Marine Veteran Deported 15 Years Ago Returns to US, Family

A U.S. Marine veteran who served at Camp Pendleton, and was later deported to Mexico 15 years ago, walked onto U.S. soil once again Thursday and immediately hugged his father.  

Marco Chavez, 45, said he hopes his will be the first of many happy homecomings for other deported veterans.

"I think it's good to use me as an example so it could open the door for other veterans to come back," he said Thursday. "Hopefully it brings them all home."

Chavez learned this week that a judge vacated his removal proceedings after a pardon from California Governor Jerry Brown.

Chavez and other deported veterans have been receiving immigration assistance from fellow veteran Hector Barajas, director of the Deported Veteran Support House in Tijuana, Mexico.

“We need to bring these men and women home,” Barajas said.

Leading the charge on the U.S. side of the border is Nathan Fletcher, chair of the Honorably Discharged, Dishonorably Deported Coalition, and a Marine combat veteran.

It was Fletcher who worked for more than a year to help Bring Chavez back to the U.S. He helped convince Gov. Brown to pardon Chavez.

“If you’re willing to die for this country you shouldn't be deported from it,” Fletcher said.

Chavez served 10 months in jail for animal cruelty, and it was this crime that cost him his chance at U.S. citizenship over a decade ago.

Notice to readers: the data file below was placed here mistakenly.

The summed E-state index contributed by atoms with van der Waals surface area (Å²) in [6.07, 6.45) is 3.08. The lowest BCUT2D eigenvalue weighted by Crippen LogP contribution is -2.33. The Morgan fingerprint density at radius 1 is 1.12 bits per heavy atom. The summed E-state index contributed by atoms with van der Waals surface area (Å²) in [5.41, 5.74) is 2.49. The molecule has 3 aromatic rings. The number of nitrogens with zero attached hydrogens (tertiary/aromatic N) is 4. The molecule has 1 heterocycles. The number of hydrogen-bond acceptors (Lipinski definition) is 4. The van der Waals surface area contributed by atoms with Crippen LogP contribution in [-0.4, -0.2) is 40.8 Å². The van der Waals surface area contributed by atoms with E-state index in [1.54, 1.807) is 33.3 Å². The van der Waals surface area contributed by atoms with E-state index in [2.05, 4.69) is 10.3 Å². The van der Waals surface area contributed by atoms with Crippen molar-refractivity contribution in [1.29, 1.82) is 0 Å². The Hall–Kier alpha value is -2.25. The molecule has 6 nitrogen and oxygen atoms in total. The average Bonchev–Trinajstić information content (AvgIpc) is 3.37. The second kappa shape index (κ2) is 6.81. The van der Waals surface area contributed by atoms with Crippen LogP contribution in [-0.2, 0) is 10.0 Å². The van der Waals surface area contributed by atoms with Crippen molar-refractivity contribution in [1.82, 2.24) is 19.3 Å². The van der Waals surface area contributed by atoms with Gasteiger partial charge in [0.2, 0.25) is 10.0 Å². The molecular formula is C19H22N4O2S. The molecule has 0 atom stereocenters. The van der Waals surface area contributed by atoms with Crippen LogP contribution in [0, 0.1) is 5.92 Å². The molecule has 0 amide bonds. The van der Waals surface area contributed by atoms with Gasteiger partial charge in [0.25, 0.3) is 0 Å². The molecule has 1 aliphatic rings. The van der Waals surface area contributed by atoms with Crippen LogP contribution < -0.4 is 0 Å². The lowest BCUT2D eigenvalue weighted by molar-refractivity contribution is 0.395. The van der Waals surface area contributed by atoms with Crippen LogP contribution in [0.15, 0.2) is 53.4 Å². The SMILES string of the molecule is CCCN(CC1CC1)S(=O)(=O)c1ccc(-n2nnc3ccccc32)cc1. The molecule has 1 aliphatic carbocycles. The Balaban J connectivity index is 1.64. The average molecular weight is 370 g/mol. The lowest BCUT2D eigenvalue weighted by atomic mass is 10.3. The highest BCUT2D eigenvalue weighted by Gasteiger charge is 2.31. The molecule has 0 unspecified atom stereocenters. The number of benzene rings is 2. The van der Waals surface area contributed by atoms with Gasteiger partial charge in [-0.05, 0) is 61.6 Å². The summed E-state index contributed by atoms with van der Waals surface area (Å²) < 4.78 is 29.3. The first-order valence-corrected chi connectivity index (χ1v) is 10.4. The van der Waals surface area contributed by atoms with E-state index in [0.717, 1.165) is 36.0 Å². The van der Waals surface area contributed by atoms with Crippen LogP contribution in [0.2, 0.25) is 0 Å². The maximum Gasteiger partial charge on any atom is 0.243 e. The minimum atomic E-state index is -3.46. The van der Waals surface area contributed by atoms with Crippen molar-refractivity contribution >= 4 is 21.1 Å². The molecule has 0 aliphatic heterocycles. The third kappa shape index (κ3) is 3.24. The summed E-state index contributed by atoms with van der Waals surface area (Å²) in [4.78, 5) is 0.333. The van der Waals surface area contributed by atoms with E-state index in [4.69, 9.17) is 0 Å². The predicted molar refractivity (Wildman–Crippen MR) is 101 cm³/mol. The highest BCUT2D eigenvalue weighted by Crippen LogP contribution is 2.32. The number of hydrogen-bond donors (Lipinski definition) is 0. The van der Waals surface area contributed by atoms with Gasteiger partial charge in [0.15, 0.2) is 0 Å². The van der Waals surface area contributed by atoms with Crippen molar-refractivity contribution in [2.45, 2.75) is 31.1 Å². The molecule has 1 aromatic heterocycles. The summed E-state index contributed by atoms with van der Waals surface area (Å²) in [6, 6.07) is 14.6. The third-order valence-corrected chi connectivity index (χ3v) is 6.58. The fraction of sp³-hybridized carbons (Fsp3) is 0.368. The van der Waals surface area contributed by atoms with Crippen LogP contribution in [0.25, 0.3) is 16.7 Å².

Chavez was brought to the U.S. as an infant, and while he had the opportunity to apply for citizenship, he never did.

This week Chavez learned a federal judge cleared the way for him to return to the U.S. to see his parents, children, and grandchildren.

His deportation had put a strain on his marriage, and his wife who had initially moved to Mexico to be with him eventually moved the family back.

“I think that's what hurt most,” he said, about missing his children. His sons are ages 17 to 21 and last visited him in Tijuana in 2013.

He leaves behind a job in Mexico and Barajas, who has also been pardoned but is still waiting for the federal courts to take action. But watching Chavez go home gives him hope.

“We will also follow suit in the same way he's going home,” Barajas said.

Chavez' parents, who live in Los Angeles, would visit regularly. Chavez plans to live with them while he waits for his residency card to be replaced. He then will move to Iowa and try to rebuild a relationship with his children. 

He also hopes to someday become a U.S. citizen.

Copyright AP - Associated Press
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